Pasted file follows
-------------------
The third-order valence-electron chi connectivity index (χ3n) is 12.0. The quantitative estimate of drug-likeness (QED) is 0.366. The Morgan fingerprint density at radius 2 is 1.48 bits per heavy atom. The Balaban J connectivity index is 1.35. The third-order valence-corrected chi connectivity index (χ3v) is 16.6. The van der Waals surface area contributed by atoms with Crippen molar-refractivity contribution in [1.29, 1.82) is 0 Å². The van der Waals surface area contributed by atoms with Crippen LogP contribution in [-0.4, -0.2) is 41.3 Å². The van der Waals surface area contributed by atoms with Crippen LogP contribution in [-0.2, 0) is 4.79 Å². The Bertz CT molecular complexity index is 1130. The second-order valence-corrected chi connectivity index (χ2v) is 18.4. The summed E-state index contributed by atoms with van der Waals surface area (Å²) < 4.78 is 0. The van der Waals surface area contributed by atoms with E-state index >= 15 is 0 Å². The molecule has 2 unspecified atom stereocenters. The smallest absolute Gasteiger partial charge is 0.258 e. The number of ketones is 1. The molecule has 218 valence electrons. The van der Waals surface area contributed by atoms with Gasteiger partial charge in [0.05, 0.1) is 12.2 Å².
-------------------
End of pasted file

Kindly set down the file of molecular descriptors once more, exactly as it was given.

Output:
The third-order valence-electron chi connectivity index (χ3n) is 12.0. The quantitative estimate of drug-likeness (QED) is 0.366. The Morgan fingerprint density at radius 2 is 1.48 bits per heavy atom. The Balaban J connectivity index is 1.35. The third-order valence-corrected chi connectivity index (χ3v) is 16.6. The van der Waals surface area contributed by atoms with Crippen molar-refractivity contribution in [1.29, 1.82) is 0 Å². The van der Waals surface area contributed by atoms with Crippen LogP contribution in [-0.4, -0.2) is 41.3 Å². The van der Waals surface area contributed by atoms with Crippen LogP contribution in [-0.2, 0) is 4.79 Å². The Bertz CT molecular complexity index is 1130. The second-order valence-corrected chi connectivity index (χ2v) is 18.4. The summed E-state index contributed by atoms with van der Waals surface area (Å²) < 4.78 is 0. The van der Waals surface area contributed by atoms with E-state index >= 15 is 0 Å². The molecule has 2 unspecified atom stereocenters. The smallest absolute Gasteiger partial charge is 0.258 e. The number of ketones is 1. The molecule has 218 valence electrons. The van der Waals surface area contributed by atoms with Gasteiger partial charge in [0.05, 0.1) is 12.2 Å².